Winslet fared better in 2004, as the love interest opposite Jim Carrey in Michel Gondry's Eternal Sunshine of the Spotless Mind. This humorous and poignant mindbender, with a tender romance at its core, scored on all fronts, as did Winslet's performance, earning her Academy Award and Golden Globe nominations. She followed it up with a return to period film in Finding Neverland (2005), a movie about Victorian author J.M. Barrie, played by Johnny Depp. Playing the inspiration for the character of Wendy in the beloved novel Peter Pan seemed only natural for the charming actress, who had long since proven herself a similarly charismatic onscreen force.
The next year, 2006, found Winslet in a quintet of back-to-back projects. In the CG-animated Flushed Away -- from Aardman and Dreamworks -- she voiced Rita, a scavenging sewer rat who helps Hugh Jackman's Roddy escape from the city of Ratropolis and return to his luxurious Kensington origins. That year, she also headlined the political drama All the King's Men, opposite Sean Penn. Written and directed by Schindler's List's Steven Zaillian, the picture cast Winslet as Jude Law's childhood sweetheart; while overflowing with talent, the long-gestating remake was a major misfire with critics and audiences. Perhaps more fortuitously, Winslet joined the cast of Todd Field's Little Children, an ensemble comedy drama about fear and loathing in an upper-class suburb in New England. The film would net her her fifth Oscar nomination, this time for Best Actress. More financially successful was her involvement in Nancy Meyers' romantic comedy Holiday, as Iris, a British woman who temporarily "swaps homes," as part of a vacation ploy, with Cameron Diaz's Amanda, and has an affair with Jack Black. Meanwhile, Winslet and Johnny Depp reunited for the first occasion since Finding Neverland as narrators of the IMAX documentary Deep Sea 3D (2006), filmmaker Howard Hall's lavish exploration of the aquatic depths, designed for young viewers.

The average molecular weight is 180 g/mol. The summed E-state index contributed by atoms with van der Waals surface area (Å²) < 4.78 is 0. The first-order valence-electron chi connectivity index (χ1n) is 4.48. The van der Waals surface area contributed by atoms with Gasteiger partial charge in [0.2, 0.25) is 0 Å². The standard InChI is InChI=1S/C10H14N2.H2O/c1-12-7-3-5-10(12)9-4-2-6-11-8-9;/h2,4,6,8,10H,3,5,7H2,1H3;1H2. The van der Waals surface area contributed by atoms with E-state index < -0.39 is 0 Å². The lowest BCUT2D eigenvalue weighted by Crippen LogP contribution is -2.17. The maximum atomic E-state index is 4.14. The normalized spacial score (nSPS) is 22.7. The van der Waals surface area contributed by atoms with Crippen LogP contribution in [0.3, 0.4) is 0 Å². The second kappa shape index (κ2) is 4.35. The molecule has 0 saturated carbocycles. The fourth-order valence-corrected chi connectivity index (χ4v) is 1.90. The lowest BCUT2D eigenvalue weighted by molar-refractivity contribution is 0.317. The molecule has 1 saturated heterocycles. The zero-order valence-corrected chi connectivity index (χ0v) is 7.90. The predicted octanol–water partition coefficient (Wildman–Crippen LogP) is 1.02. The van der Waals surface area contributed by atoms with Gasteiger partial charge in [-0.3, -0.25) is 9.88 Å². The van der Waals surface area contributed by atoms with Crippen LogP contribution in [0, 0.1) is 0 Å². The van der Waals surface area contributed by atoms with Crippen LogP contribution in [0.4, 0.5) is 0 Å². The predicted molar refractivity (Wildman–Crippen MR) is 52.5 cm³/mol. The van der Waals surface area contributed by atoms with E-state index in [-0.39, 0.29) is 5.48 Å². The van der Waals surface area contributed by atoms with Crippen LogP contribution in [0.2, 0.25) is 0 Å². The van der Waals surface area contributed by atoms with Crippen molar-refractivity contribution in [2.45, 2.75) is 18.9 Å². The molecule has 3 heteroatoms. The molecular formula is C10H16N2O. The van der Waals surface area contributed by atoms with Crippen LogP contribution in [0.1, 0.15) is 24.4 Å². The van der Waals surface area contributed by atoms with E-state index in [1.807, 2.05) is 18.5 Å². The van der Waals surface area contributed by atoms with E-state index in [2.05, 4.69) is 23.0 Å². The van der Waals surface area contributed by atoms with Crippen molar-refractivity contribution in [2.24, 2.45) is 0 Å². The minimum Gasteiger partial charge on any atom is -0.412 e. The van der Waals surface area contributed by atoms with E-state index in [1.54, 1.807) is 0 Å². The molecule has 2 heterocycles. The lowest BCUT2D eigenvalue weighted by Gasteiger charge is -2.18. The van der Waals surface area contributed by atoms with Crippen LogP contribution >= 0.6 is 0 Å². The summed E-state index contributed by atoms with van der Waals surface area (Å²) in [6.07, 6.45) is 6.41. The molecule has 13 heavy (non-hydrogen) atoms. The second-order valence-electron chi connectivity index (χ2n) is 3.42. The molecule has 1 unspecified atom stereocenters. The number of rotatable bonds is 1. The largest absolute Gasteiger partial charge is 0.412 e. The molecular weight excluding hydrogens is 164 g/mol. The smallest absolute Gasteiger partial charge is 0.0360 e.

After taking some time off in 2007, Winslet returned in 2008 with a pair of award-winning performances. Playing opposite her Titanic co-star Leonardo DiCaprio in Revolutionary Road earned her Best Actress nominations from both the Screen Actors Guild and the Hollywood Foreign Press, as well as a healthy number of year-end critics awards. But it was her work in Stephen Daldry's adaptation of The Reader that provided her with the sixth Academy nomination of her career, as well as Best Supporting Actress nods from the Screen Actors Guild and the Golden Globes. The Hollywood Foreign Press made history that year selecting her the winner in both the Best Actress in a drama and the Best Supporting Actress categories at that year's Golden Globes.
In 2011, Winslet would win an Emmy, Golden Globe, and Screen Actors Guild award for her performance in HBO's 5-part miniseries Mildred Pierce, and take on a lead role in Contagion, a disaster film directed by Steven Soderbergh. In 2013, she starred in Labor Day and joined the Divergent film series, returning for the film's sequel, Insurgent, in 2015. She also starred in Steve Jobs, and earned her seventh Oscar nomination.